O Virgin Mother of God, rejoice!
O Mary, full of grace, the Lord is with thee.
Blessed art thou among women,
and blessed is the fruit of thy womb,
for thou didst give birth
to the Saviour of our souls.

O Sacrum Convivium!
Text: Thomas Aquinas (1225–1274)

O sacrum convivium!
in quo Christus sumitur:
recolitur memoria passionis eius:
mens impletur gratia:
et futurae gloriae nobis pignus datur.

O sacred banquet!
in which Christ is received,
the memory of his Passion is renewed,
the mind is filled with grace,
and a pledge of future glory to us is given.

Denn er hat seinen Engeln befohlen
Text: Psalm 91:11–12

Denn er hat seinen Engeln
befohlen über dir,
daß sie dich behüten
auf allen deinen Wegen,
daß sie dich auf Händen tragen
und du deinen Fuß nicht
an einen Stein stoßest.

For he shall give his angels
charge over thee,
to keep thee
in all thy ways.
They shall bear thee up in their hands,
lest thou dash thy foot
against a stone.

Psaume 98
Text: Psalm 98

Chantez au Seigneur un chant nouveau
Car il a fait des merveilles.
Sa droite, son bras très saint
l’ont rendu vainqueur.
Le Seigneur a fait connaître sa victoire
aux yeux des nations,
Il a révélé sa justice, il s’est rappeleé
sa fidelité, sa loyauté,
en faveur de la maison d’Israël.

Sing a new song to the Lord!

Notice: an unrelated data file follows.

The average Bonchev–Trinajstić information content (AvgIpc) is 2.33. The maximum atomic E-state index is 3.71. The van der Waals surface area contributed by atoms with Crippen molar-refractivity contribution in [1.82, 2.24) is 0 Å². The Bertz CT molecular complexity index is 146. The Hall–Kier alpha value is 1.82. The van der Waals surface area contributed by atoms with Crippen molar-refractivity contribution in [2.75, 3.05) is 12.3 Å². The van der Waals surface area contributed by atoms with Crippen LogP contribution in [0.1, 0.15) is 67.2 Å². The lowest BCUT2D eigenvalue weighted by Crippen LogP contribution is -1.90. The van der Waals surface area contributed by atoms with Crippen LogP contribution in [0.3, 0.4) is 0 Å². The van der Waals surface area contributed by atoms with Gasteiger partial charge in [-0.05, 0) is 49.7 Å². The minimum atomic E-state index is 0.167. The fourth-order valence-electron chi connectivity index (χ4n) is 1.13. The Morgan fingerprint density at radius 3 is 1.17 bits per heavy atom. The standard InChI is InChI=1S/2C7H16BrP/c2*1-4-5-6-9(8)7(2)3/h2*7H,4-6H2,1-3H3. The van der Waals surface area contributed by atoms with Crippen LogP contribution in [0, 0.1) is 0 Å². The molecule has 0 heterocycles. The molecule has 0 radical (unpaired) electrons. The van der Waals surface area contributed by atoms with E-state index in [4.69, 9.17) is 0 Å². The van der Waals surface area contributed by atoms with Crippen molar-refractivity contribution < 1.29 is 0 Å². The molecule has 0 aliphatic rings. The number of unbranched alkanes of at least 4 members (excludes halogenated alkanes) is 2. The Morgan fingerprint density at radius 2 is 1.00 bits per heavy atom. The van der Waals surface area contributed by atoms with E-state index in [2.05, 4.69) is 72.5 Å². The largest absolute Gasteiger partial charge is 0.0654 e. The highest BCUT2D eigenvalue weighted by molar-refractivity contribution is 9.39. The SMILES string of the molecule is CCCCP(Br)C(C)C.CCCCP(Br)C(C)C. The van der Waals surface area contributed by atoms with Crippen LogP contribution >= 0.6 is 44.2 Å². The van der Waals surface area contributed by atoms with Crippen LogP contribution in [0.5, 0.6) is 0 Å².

He has worked miracles,
and with his own powerful arm,
he has won the victory.
The Lord has shown the nations
that he has the power to save
and to bring justice.
God has been faithful
in his love for Israel.

The Frost
Archibald Lampman* (1861–1899)

The frost that stings like fire upon my cheek,
The loneliness of this forsaken ground,
The long white drift upon whose powdered peak
I sit in the great silence as one bound;
The rippled sheet of snow where the wind blew
Across the open fields for miles ahead;
The far-off city towered and roofed in blue
A tender line upon the western red;
The stars that singly, then in flocks appear,
Like jets of silver from the violet dome,
So wonderful, so many and so near,
And then the golden moon to light me home –
The crunching snowshoes and the stinging air,
And silence, frost and beauty everywhere.

One Black Spike
Jocelyn Morlock

One black iron spike
One mile east of Fort Fraser
Three thousand miles of track, standard gauge
Three thousand days of immigrant labour
One resource economy
One black spike.

Little Bells
Walt Whitman (1819–1892)

I heard you, solemn-sweet pipes of the organ, as last
Sunday morn I pass’d the church;
Winds of autumn!—as I walk’d the woods at dusk, I